‘Unethical’ guerrilla marketing tactics stalk Olympics sponsors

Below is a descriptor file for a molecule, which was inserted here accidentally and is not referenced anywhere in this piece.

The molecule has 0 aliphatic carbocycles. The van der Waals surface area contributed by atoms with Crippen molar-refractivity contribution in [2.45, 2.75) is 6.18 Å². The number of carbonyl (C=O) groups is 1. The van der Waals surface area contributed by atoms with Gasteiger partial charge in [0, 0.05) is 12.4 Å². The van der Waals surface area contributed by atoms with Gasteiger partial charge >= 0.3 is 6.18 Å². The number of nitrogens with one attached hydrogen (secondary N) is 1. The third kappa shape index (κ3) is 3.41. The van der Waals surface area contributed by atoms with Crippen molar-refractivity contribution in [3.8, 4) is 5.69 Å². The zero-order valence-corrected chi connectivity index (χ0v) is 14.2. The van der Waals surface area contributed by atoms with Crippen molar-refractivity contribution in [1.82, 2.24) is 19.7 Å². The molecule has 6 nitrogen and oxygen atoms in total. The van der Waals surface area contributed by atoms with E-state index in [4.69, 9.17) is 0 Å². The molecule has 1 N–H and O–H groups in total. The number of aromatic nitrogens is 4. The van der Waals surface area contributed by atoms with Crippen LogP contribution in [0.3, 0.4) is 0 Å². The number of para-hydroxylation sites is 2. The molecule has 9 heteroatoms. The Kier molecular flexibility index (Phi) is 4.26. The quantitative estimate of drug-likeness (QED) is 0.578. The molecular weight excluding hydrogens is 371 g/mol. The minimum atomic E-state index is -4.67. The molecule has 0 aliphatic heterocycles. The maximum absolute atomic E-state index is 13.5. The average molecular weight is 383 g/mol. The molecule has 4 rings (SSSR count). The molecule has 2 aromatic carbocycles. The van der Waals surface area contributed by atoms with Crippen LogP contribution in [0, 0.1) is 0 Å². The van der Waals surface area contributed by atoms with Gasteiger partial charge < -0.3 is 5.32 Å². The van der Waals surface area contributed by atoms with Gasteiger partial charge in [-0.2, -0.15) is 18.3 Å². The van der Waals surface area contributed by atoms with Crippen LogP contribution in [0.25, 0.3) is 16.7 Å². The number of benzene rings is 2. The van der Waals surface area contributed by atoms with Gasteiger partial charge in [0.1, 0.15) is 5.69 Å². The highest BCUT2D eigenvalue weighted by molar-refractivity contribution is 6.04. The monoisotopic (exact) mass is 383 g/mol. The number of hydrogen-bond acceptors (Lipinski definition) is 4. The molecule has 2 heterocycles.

Across from Athens’s showcase Olympic stadium complex, a red and yellow banner flutters decoratively in a spray of Chinese script. To most, it’s inscrutable, but to Chinese speakers, it’s an Olympic ad for a telecoms company. Welcome to ambush marketing, where you can cover yourself in Olympic glory without having to pay a cent. The practice, also known as guerrilla marketing, describes how companies try to associate themselves with an event without paying sponsorship fees or steal the show from the official sponsor, particularly when that happens to be a competitor. And the more high-profile an event, the more it’s worth it. «Sports sponsorship is big business,» said Richard Hawkins, a lawyer in Bird & Bird’s international sports group. «Companies will pay millions to obtain the benefits of being associated with sports events such as the Olympics. Other companies will try and obtain these benefits for free.» Famously, in the 1998 Soccer World Cup in France, Nike set up a theme park in Paris and got the Brazilian team to launch it, attracting a quarter of a million visitors and almost as much brand recognition as its main rival Adidas, the official sponsor. And for a Heineken Cup rugby match in Dublin, a big Guinness blimp was launched from a local resident’s garden so it was in full view of all spectators in the stadium. Olympic pull Andrew Hobson, head of Intellectual Property at the London firm of Reynolds Porter Chamberlain said the practice was legal, provided the ambusher is careful. «Most countries have enacted trademark type protection for the Olympic name and logo. Provided you stay away from that and stay within the general laws relating to advertising it is legal.» In the case of the Games, with research showing the Olympic rings are one of the most recognized symbols in the world – bringing up associations of success and high standards – the temptation to try and get away with it is just too great. «The IOC hates it and calls it unethical, because it fears it devalues the sponsorship it is trying to sell at a vast price,» Hobson added. In the runup to the Athens Games, companies from drinks makers to electronics manufacturers have run adds featuring no-name athletes or images of Greece and slogans like «the race is on» or «share the spirit of Greece,» with no reference to the «O» word. «The IOC and ATHOC are likely to take the view that in moral terms, ambush marketing is akin to theft – if you do not own the right to be associated with the Olympics, to confuse the public into thinking that you are associated is stealing those rights,» Hawkins said. Danielle De Ramee, brand protection manager for Athens 2004, said that the Olympic charter called for brand-free venues. «If you have one spectator who walks into an event with a Pepsi T-shirt, no one will be concerned, but if you have a group of people dressed up in a certain brand, or a huge brand, we have to kindly ask them to turn their T-shirts inside out.» For billboards and posters outside the venues, a law passed in Greece a few weeks ago stipulates that only sponsors are allowed to advertise and benefit by their association with the Games during the event. «Our sponsors have invested a lot of money to help us make these Games and we want the rights we gave to them to be respected, so we have to make sure that no one is infringing on those rights,» Ramee added. In practice, that means whited-out billboards of rival brands and covered-up signs in the greater Athens region and in all Olympic cities across Greece. But in between protecting their rights and policing the ad space of the city, sponsors might be pushing public patience a bit. «I only have a Mastercard, and they only take (Games sponsor) Visa,» said 29-year old Sasha, a German tourist, while walking out of the Olympic Store in central Athens. «So I either have to run around to find a bank and take out cash, or not buy. Absurd, isn’t it?»

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